Without a doubt, the COVID-19 pandemic will be high on the agenda for next year’s summit, as evidenced by Indonesia’s choice of “Recover Together, Recover Stronger” as the main theme of the meeting. . While the group has effectively managed the consequences of the 2008 financial crisis, the challenges posed by the pandemic are both more serious and more multifaceted. Moreover, the pandemic has emerged among a host of other worrying global challenges and trends, from rising populism and polarization to democratic regression and persistent economic inequalities. Many argue that the COVID-19 pandemic has accelerated these trends, while also revealing the significant gap between G20 governments in crafting consistent, swift and effective measures to tackle the virus. The crisis has also exposed the weaknesses of the current system of global governance, including fora like the G20.
The G20 has also been criticized for its slow and inadequate response to the pandemic. Although the group met a few times to discuss the COVID-19 crisis, the proposed cooperative actions were not compatible with the incentives of individual governments. Each government has prioritized its responsibility to protect its own citizens, not the group as a whole. In that sense, the G20 has not been immune to growing nationalism that has confused various forms of multilateral cooperation, prompting one scholar to describe the group as “lacking in action” on COVID-19.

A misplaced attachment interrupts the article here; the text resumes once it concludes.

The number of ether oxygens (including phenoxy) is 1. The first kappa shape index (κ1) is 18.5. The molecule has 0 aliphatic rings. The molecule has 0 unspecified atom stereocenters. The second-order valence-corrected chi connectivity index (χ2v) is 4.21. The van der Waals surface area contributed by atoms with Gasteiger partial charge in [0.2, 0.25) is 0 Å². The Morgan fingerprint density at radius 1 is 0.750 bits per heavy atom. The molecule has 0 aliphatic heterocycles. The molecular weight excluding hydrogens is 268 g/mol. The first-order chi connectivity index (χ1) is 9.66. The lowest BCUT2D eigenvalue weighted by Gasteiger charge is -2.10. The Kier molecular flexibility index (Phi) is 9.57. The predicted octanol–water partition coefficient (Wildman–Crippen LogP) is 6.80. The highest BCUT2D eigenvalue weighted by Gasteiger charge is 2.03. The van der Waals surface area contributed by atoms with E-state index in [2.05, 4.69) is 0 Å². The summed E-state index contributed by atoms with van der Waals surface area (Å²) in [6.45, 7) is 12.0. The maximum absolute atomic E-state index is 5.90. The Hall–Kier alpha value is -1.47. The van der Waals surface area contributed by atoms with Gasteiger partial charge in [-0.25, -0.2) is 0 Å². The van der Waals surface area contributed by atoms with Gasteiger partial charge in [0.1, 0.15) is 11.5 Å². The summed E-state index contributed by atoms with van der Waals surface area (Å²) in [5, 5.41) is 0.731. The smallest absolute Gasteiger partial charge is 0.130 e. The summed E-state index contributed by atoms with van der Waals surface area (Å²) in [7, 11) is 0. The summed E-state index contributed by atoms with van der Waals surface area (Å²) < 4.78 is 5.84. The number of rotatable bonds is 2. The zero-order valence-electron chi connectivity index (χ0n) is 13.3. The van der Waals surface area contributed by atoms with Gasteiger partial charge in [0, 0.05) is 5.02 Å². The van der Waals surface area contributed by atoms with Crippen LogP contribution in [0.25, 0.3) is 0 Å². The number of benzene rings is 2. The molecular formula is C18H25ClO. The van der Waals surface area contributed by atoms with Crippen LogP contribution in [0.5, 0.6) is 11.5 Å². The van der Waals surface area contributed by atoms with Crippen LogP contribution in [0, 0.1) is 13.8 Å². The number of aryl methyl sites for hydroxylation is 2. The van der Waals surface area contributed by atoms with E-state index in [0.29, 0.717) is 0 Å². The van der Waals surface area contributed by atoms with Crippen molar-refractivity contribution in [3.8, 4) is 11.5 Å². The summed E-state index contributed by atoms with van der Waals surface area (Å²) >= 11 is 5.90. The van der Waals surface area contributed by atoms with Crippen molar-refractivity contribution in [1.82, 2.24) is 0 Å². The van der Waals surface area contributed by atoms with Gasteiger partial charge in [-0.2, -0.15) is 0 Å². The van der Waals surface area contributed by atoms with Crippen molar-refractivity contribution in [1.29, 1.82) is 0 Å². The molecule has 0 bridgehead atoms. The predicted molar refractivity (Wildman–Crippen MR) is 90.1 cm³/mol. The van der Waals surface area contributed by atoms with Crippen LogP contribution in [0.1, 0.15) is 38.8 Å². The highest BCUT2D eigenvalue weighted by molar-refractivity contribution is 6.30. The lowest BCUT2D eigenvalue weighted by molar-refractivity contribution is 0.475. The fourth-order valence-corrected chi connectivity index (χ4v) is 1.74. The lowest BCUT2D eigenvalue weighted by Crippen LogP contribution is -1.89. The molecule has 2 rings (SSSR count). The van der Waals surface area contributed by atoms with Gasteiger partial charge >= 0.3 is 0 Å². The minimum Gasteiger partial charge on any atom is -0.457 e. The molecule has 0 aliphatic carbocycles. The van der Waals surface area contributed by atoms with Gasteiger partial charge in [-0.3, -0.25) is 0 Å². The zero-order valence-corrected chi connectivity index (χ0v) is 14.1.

The predominance of the United States in the group may also have contributed to the failures of the G20. Under the leadership of Donald Trump for example, the United States has extended its rivalry with China to the group, disrupting collective efforts to deal with the virus. Like many international governance bodies at several levels, the G20 is arguably not immune to the power gap between its members. The situation calls for fundamental reform, and Indonesia may seek to make progress in this direction next year. While changes in leadership in the White House may provide a greater degree of G20 solidarity, much of the tension between Beijing and Washington remains.
Perhaps the most discussed criticism of the group is the fluidity of the G20 summit agenda. Each host country is allowed to bring something new to the G20 agenda at each annual meeting and thus contributes to the cluster’s lack of a coherent and sustainable policy response. In this case, Indonesia needs to ensure that the final G20 action plan can help individual member states achieve their own goals.